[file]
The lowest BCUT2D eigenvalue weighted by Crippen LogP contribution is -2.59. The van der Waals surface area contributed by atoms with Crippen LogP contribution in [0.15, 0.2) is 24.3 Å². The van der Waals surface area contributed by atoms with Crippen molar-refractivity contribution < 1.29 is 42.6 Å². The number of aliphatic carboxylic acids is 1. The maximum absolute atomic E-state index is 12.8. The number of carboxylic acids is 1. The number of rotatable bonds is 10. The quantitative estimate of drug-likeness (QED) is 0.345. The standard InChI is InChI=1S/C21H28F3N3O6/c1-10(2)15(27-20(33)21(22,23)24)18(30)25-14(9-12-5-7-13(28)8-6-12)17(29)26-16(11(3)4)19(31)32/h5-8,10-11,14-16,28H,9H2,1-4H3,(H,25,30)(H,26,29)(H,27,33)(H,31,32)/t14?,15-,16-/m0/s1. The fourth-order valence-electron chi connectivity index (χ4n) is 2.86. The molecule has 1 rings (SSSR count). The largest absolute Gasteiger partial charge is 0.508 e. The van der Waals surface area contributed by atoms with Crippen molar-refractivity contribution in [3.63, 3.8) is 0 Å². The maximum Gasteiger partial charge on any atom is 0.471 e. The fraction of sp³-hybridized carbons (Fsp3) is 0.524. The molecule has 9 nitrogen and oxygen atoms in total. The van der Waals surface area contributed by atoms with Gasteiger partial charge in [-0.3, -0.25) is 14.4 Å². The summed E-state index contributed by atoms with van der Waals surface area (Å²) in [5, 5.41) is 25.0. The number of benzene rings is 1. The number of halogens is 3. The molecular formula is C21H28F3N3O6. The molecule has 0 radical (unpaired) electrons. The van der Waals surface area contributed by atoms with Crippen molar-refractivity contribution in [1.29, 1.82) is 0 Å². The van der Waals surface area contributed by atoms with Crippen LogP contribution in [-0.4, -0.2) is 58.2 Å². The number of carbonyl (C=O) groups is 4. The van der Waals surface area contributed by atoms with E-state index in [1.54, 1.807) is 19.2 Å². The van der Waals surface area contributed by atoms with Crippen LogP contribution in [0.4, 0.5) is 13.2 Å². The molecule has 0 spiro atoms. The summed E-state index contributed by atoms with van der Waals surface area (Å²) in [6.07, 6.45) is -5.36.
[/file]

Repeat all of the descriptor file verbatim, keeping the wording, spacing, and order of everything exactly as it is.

The lowest BCUT2D eigenvalue weighted by Crippen LogP contribution is -2.59. The van der Waals surface area contributed by atoms with Crippen LogP contribution in [0.15, 0.2) is 24.3 Å². The van der Waals surface area contributed by atoms with Crippen molar-refractivity contribution < 1.29 is 42.6 Å². The number of aliphatic carboxylic acids is 1. The maximum absolute atomic E-state index is 12.8. The number of carboxylic acids is 1. The number of rotatable bonds is 10. The quantitative estimate of drug-likeness (QED) is 0.345. The standard InChI is InChI=1S/C21H28F3N3O6/c1-10(2)15(27-20(33)21(22,23)24)18(30)25-14(9-12-5-7-13(28)8-6-12)17(29)26-16(11(3)4)19(31)32/h5-8,10-11,14-16,28H,9H2,1-4H3,(H,25,30)(H,26,29)(H,27,33)(H,31,32)/t14?,15-,16-/m0/s1. The fourth-order valence-electron chi connectivity index (χ4n) is 2.86. The molecule has 1 rings (SSSR count). The largest absolute Gasteiger partial charge is 0.508 e. The van der Waals surface area contributed by atoms with Crippen molar-refractivity contribution in [3.63, 3.8) is 0 Å². The maximum Gasteiger partial charge on any atom is 0.471 e. The fraction of sp³-hybridized carbons (Fsp3) is 0.524. The molecule has 9 nitrogen and oxygen atoms in total. The van der Waals surface area contributed by atoms with Gasteiger partial charge in [-0.3, -0.25) is 14.4 Å². The summed E-state index contributed by atoms with van der Waals surface area (Å²) in [5, 5.41) is 25.0. The number of benzene rings is 1. The number of halogens is 3. The molecular formula is C21H28F3N3O6. The molecule has 0 radical (unpaired) electrons. The van der Waals surface area contributed by atoms with Crippen molar-refractivity contribution in [1.29, 1.82) is 0 Å². The van der Waals surface area contributed by atoms with Crippen LogP contribution in [-0.4, -0.2) is 58.2 Å². The number of carbonyl (C=O) groups is 4. The van der Waals surface area contributed by atoms with E-state index in [1.54, 1.807) is 19.2 Å². The van der Waals surface area contributed by atoms with Crippen LogP contribution in [0.4, 0.5) is 13.2 Å². The molecule has 0 spiro atoms. The summed E-state index contributed by atoms with van der Waals surface area (Å²) in [6.07, 6.45) is -5.36.